Reflection on Lenten Sacrifice

For many, Lent is a time of giving up candy or chocolate or pizza.  It is a time of personal discipline, a time to focus on priorities.  Such practices are praiseworthy but Vatican II reminds us that Lent is more: “The season of Lent has a twofold character: primarily by recalling or preparing for baptism and by penance, it disposes the faithful, who more diligently hear the word of God and devote themselves to prayer, to celebrate the paschal mystery . . . . During Lent penance should not be only internal and individual, but also external and social” (Sacrosanctum concilium, 109; 110).  Indeed, the Rite of Christian Initiation of Adults, which reaches its climax in Lent and Easter, holds in no. 7 that “the whole initiation must bear a markedly paschal character.”

Of course, the paschal mystery concerns the dying and rising of Jesus Christ, an event celebrated with special solemnity in the Triduum that is just around the corner.  This dying and rising concerns not only the conquest of sin and death with respect to “me,” but with respect to all.  “And I, when I am lifted up from the earth, will draw all people to myself.”  These words on the lips of the Johannine Jesus (12:32), indicate a communal dimension to the paschal mystery as a “plan for the fullness of time, to gather up all things in [Christ], things in heaven and things on earth” (Eph 1:10).

That this communion may come to be requires that members of the communion die to themselves.  The 1983 document Music in Catholic Worship points out that “to live and worship in community often demands a personal sacrifice” (no. 18).  An element of this sacrifice is indicated in Isaiah 58, a passage featured during the daily Mass on 8 March:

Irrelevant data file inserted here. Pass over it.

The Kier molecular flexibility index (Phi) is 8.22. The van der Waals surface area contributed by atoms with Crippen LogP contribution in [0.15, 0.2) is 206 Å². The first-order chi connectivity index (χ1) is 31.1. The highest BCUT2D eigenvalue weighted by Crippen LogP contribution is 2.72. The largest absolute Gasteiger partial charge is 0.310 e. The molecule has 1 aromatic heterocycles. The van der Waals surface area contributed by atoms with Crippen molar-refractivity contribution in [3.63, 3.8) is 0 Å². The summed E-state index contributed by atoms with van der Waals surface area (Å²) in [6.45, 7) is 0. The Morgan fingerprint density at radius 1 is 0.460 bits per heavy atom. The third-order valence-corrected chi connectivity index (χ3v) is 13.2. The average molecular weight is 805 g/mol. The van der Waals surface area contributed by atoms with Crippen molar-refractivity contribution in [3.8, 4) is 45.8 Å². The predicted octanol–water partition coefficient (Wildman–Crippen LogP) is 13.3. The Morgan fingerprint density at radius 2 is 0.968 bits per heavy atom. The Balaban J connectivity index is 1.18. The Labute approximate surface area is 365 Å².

This, rather, is the fasting that I wish:
releasing those bound unjustly,
untying the thongs of the yoke;
Setting free the oppressed,
breaking every yoke;
Sharing your bread with the hungry,
sheltering the oppressed and the homeless;
Clothing the naked when you see them,
and not turning your back on your own.

These and similar activities preserve and promote the vitality of human communities.  When we who are baptized think about Lent as preparation for Easter, let us think as well of how our penitential actions shape a community that is truly worthy of the aspirations of those who will be joining us at the table for the first time at Easter.  Even if one’s parish has no one preparing for initiation this year, one can still join in the wider solidarity of the one Body of Christ striving to be ever more truly what it is. 

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